In April 1982, the final agreement on the Mirage 2000 was signed a few months before President Mitterrand’s first State visit to India. Eventually all the Mirages were not delivered but the collaboration between Dassault Aviation and India has continued till date and during his last visit to India in December 2010, President Sarkozy signed an agreement worth $2 billion for upgrade of 51 Mirages. Before President Mitterrand’s second visit to India in February 1989, France concluded a contract for the feasibility study of the construction of an aircraft carrier for the Indian Navy in the dockyards of Cochin. Although this project never fructified, the intentions were honourable. One can expect President Hollande to follow in the footsteps of his political guru (Mitterrand) and ensure that, in the interest of both France and India, the contract for the 126 Medium Multi-Role Combat Aircraft (MMRCA) will be concluded at the earliest. The selection of the Rafale (meaning a ‘Gust of Wind’ in French) for the IAF certainly marks a high point in the long and trusted cooperation between France and India.
No matter who becomes President in France or Prime Minister in India, certain institutionalised mechanisms remain in place…
While President Mitterrand laid the foundation of a solid friendship, regular dialogue was institutionalised during President Chirac’s visit in 1998 through a ‘strategic’ partnership agreement. Practically, this meant:
- A Strategic Dialogue at the level of National Security Advisors or ‘Sherpas’ providing both sides an opportunity to review the evolution of the overall global security situation and emerging challenges in various parts of the world.
- A high-level Committee for Defence at the level of Defence Secretaries to work through its three specialised sub-committees dealing with issues related to defence cooperation.
- Establishment of a Joint Working Group on Terrorism for collaboration in the war against terrorism
- Annual consultations between the two foreign ministries held at the level of Foreign Secretaries.
- A Joint Committee for Economic and Technical Cooperation at the level of Ministers of Commerce
- Joint naval and air exercises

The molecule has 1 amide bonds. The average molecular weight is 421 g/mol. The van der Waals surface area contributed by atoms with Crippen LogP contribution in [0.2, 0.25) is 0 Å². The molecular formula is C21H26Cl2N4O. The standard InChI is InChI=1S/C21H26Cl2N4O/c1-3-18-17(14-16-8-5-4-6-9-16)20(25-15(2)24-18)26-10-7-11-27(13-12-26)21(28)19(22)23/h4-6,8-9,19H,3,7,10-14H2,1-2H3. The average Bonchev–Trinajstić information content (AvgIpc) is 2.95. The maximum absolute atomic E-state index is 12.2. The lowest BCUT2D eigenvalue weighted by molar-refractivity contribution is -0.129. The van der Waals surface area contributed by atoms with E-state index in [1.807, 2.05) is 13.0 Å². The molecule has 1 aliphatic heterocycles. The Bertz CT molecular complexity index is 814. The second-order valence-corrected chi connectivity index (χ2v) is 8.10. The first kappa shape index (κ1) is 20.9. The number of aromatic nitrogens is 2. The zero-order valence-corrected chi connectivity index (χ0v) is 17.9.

No matter who becomes President in France or Prime Minister in India, these institutionalised mechanisms would remain in place.
Civil Nuclear Cooperation
In September 2008, France was the first country to sign a civilian nuclear deal with India, two weeks ahead of the US. In December 2010, when President Sarkozy visited India for a second time, the main feature of his visit was a ‘Framework Agreement’ between Delhi and Paris to build two European Pressurised Reactors (also known as ‘Evolutionary Power Reactor’ or EPR) of 1,650 MW each at a cost of about $9.5 billion. Due to the complexitie4s in coordination between Areva and the Nuclear Power Corporation of India Limited (NPCIL), it may be some time before the project is completed. The Indian media recently reported that Areva India Private Limited expects to sign the contract for two units for Jaitapur nuclear plants by this year end. Arthur Montalembert, Areva India’s Chairman and Managing Director stated, “If we sign the contract by end of this year, the first reactor will be ready by 2020. The second reactor will be ready a year later.”
The Jaitapur site in Maharashtra will ultimately have six reactors to produce nearly 10,000 MW of power, a boon for ‘developing’ India. The 2010 Joint Declaration rightly states, “The signing of the General Framework Agreement between NPCIL and Areva represents a significant milestone.” Some had questioned, “Would President Hollande honour these agreements?”
Let us have a look at Hollande’s electoral promises in the nuclear field. There were:
- To reduce the share of nuclear energy in electricity production from 75 per cent to 50 per cent by year 2025.